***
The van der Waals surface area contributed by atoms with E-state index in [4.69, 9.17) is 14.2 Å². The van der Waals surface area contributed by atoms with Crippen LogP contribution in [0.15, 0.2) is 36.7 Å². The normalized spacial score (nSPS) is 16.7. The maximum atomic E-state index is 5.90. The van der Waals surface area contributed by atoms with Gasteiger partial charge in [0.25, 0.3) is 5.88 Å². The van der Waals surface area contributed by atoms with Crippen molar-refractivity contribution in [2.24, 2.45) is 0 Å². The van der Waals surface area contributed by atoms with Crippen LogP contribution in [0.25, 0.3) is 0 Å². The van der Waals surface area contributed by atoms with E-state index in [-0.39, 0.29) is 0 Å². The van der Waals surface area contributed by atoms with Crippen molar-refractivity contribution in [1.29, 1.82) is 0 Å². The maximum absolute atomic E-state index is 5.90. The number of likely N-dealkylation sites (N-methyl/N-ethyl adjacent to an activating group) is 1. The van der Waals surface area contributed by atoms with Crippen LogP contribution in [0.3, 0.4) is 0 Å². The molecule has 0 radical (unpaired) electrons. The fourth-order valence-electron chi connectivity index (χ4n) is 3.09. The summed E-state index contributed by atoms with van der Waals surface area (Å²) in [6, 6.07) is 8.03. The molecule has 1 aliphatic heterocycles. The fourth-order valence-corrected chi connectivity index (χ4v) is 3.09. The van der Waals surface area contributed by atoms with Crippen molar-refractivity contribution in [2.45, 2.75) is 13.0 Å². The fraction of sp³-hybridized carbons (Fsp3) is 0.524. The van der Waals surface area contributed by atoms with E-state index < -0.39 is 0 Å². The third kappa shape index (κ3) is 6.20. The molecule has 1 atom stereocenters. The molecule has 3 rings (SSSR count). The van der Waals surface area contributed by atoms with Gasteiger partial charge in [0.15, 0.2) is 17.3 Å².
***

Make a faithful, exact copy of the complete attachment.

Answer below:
The van der Waals surface area contributed by atoms with E-state index in [4.69, 9.17) is 14.2 Å². The van der Waals surface area contributed by atoms with Crippen LogP contribution in [0.15, 0.2) is 36.7 Å². The normalized spacial score (nSPS) is 16.7. The maximum atomic E-state index is 5.90. The van der Waals surface area contributed by atoms with Gasteiger partial charge in [0.25, 0.3) is 5.88 Å². The van der Waals surface area contributed by atoms with Crippen molar-refractivity contribution in [2.24, 2.45) is 0 Å². The van der Waals surface area contributed by atoms with Crippen LogP contribution in [0.25, 0.3) is 0 Å². The van der Waals surface area contributed by atoms with E-state index in [-0.39, 0.29) is 0 Å². The van der Waals surface area contributed by atoms with Crippen molar-refractivity contribution in [1.29, 1.82) is 0 Å². The maximum absolute atomic E-state index is 5.90. The number of likely N-dealkylation sites (N-methyl/N-ethyl adjacent to an activating group) is 1. The van der Waals surface area contributed by atoms with Crippen LogP contribution in [0.3, 0.4) is 0 Å². The molecule has 0 radical (unpaired) electrons. The fourth-order valence-electron chi connectivity index (χ4n) is 3.09. The summed E-state index contributed by atoms with van der Waals surface area (Å²) in [6, 6.07) is 8.03. The molecule has 1 aliphatic heterocycles. The fourth-order valence-corrected chi connectivity index (χ4v) is 3.09. The van der Waals surface area contributed by atoms with Crippen molar-refractivity contribution in [2.45, 2.75) is 13.0 Å². The fraction of sp³-hybridized carbons (Fsp3) is 0.524. The van der Waals surface area contributed by atoms with E-state index < -0.39 is 0 Å². The third kappa shape index (κ3) is 6.20. The molecule has 1 atom stereocenters. The molecule has 3 rings (SSSR count). The van der Waals surface area contributed by atoms with Gasteiger partial charge in [0.15, 0.2) is 17.3 Å².